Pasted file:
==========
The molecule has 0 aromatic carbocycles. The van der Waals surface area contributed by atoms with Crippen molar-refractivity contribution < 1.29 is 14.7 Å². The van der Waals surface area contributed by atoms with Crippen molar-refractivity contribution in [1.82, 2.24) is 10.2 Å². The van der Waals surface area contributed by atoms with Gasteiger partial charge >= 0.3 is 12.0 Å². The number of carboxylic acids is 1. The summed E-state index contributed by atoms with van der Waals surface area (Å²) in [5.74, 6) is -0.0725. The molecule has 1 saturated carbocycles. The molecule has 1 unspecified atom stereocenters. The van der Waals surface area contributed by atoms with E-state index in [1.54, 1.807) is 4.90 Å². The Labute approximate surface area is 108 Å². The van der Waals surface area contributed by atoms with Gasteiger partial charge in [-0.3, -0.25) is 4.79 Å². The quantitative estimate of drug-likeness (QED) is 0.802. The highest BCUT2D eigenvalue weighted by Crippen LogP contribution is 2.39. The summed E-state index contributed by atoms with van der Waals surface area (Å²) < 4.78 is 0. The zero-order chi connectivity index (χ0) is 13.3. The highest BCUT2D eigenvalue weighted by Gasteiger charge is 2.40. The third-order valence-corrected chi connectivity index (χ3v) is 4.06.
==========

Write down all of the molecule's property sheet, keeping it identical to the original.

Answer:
The molecule has 0 aromatic carbocycles. The van der Waals surface area contributed by atoms with Crippen molar-refractivity contribution < 1.29 is 14.7 Å². The van der Waals surface area contributed by atoms with Crippen molar-refractivity contribution in [1.82, 2.24) is 10.2 Å². The van der Waals surface area contributed by atoms with Gasteiger partial charge >= 0.3 is 12.0 Å². The number of carboxylic acids is 1. The summed E-state index contributed by atoms with van der Waals surface area (Å²) in [5.74, 6) is -0.0725. The molecule has 1 saturated carbocycles. The molecule has 1 unspecified atom stereocenters. The van der Waals surface area contributed by atoms with E-state index in [1.54, 1.807) is 4.90 Å². The Labute approximate surface area is 108 Å². The van der Waals surface area contributed by atoms with Gasteiger partial charge in [-0.3, -0.25) is 4.79 Å². The quantitative estimate of drug-likeness (QED) is 0.802. The highest BCUT2D eigenvalue weighted by Crippen LogP contribution is 2.39. The summed E-state index contributed by atoms with van der Waals surface area (Å²) < 4.78 is 0. The zero-order chi connectivity index (χ0) is 13.3. The highest BCUT2D eigenvalue weighted by Gasteiger charge is 2.40. The third-order valence-corrected chi connectivity index (χ3v) is 4.06.